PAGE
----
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UNM one of 19 teams to compete in national Solar Splash competition

May 24, 2018 - By Kim Delker

For the third year in a row, The University of New Mexico will have a team competing in the national Solar Splash solar boat competition next month in Springfield, Ohio.

cells

The competition will be held June 5-9.

UNM’s team, made up of students from the departments of Mechanical Engineering as well as Electrical and Computer Engineering, is ready to compete, feeling more prepared than in years past, having learned a lot from previous challenges, said Cameron Pouncey, team lead from electrical and computer engineering and a Ph.D. student in the department.

“We have a large team, but the collaboration has gone well, and we’ve been able to leverage the support of various team members who have lot of professional experience in industry,” said Pouncey, who has worked with the Department of Defense and plans to continue that after he earns his Ph.D. 

The mechanical engineering team lead, Daniel Taylor, is a master’s student in the department and the instructor of the Solar Splash mechanical engineering class. Taylor was also a team lead last year and provided much-needed continuity and first-hand competition knowledge to the team, Pouncey said.

Other team members include electrical engineering graduate students Saravanan Mani, Leonardo Rossetti, Craig Robertson, James Richards and Coty Tran; mechanical engineering undergraduates Erich Brown, Luis Hernandez, Ally Jackman, Elisabeth Keller, Kevin McConnell, Christopher Murtagh, Ramon Reyes and Keith Soules; and electrical engineering undergraduates WeyAnn Chen, David Diaz, William Randall Green, Mark Reyna and Ted Sterns.

For the second year in a row, the boat is using photovoltaic cells purchased at a substantial discount from SolAero Technologies of Albuquerque. The space-grade cells are highly efficient — their efficiency is more than 29 percent vs. around 18 percent efficiency of conventional cells — but as the team found out last year, the powerful cells can be difficult to work with and will crack easily for those not familiar with handling the material.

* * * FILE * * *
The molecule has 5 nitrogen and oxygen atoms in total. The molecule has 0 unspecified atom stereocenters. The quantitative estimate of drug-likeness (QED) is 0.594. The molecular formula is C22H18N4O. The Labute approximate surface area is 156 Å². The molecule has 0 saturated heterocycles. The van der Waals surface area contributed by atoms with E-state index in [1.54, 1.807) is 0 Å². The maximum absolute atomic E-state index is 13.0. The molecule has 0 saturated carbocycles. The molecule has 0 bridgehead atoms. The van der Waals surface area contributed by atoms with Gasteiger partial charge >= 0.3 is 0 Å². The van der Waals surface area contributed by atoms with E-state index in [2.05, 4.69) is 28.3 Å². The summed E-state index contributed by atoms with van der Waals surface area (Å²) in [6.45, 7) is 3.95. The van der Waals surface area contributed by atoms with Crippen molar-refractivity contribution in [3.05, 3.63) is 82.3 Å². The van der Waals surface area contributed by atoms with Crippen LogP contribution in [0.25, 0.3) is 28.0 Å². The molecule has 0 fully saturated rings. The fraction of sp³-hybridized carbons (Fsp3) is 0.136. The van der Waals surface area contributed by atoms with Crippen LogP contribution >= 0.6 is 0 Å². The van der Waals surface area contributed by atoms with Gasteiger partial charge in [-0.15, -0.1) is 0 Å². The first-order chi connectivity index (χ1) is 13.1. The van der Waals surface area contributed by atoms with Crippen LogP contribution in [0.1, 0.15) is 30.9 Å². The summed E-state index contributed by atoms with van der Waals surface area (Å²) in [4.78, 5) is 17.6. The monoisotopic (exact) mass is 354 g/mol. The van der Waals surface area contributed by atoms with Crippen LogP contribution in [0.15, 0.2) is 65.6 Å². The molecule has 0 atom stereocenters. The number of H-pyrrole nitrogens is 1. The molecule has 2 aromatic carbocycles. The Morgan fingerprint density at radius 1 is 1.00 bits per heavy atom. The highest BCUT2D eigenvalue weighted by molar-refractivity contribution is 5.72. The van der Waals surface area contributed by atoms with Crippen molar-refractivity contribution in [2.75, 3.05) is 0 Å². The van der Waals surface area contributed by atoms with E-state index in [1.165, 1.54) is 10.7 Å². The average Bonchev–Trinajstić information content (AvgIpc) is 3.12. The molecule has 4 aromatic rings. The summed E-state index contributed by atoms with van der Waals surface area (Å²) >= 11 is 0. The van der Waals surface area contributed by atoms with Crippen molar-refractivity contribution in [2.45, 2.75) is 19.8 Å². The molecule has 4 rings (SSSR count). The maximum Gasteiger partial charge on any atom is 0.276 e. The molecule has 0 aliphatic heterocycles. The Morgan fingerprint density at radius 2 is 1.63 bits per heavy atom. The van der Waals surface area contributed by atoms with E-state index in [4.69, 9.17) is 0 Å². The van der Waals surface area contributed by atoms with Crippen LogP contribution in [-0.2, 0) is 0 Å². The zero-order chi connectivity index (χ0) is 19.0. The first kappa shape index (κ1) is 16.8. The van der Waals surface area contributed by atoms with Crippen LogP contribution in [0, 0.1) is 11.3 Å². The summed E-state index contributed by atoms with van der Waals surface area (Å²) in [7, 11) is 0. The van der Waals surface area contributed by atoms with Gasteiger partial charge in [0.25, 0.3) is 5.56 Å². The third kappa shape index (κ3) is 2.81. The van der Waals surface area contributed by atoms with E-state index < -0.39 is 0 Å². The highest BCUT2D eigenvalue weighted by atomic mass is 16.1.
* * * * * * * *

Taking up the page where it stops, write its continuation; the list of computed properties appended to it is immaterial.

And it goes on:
Last year, due to some faulty deck material coating the team put on the cells, the cells cracked in the sun, forcing the team to quickly and creatively repair the damaged array, just days before they were to set off for Ohio. Despite these challenges, the UNM team still won the Outstanding Solar System Design Award at the competition last year.

The team chose the advanced cells again this year for their power and efficiency, knowing that they are fragile and can be frustrating to assemble into an array without shattering, but Pouncey and the team tackled this task early on, assembling the array and soldering the circuits together weeks in advance. 

“We knew it was a challenge and just factored that in,” he said. 

He said the 40 panels of cells took more than an hour per panel to assemble, so the entire array assembly took more than a week of full-time work.

The rules of Solar Splash allow teams that assemble their own solar panels to have more power than those who purchase their panels pre-assembled. For self-assembly teams, the limit is 528 watts.

By early May, the completed arrays were neatly stacked and protected in a drawer in the electrical engineering lab, ready to be attached onto the metal backing, sprayed with protective coating and affixed to the boat for testing.

trackingHaving a big challenge out of the way early left time to work on some new features on the boat, including an automatic solar tracker, a telemetry system, a cooling system, and an automatic pilot “cruise control”, all of which are designed to work together to automatically monitor battery performance, efficiency, temperature, and power and deliver a more consistent power supply for the boat in the various competitions. The telemetry system will wirelessly link to a computer on shore to deliver real-time data.

This year’s boat uses the previous Gheenoe hull, but the drivetrain was completely overhauled. This year, the team opted for a dual-motor setup that has three times the power of last year’s. 

Sponsors of this year’s team include Sandia National Laboratories, Taylor Marine, mechanical engineering alumnus Roger Koerner, the Menicucci family, the American Society of Mechanical Engineers, IEEE, the UNM departments of Mechanical Engineering and Electrical and Computer Engineering and several individual donors.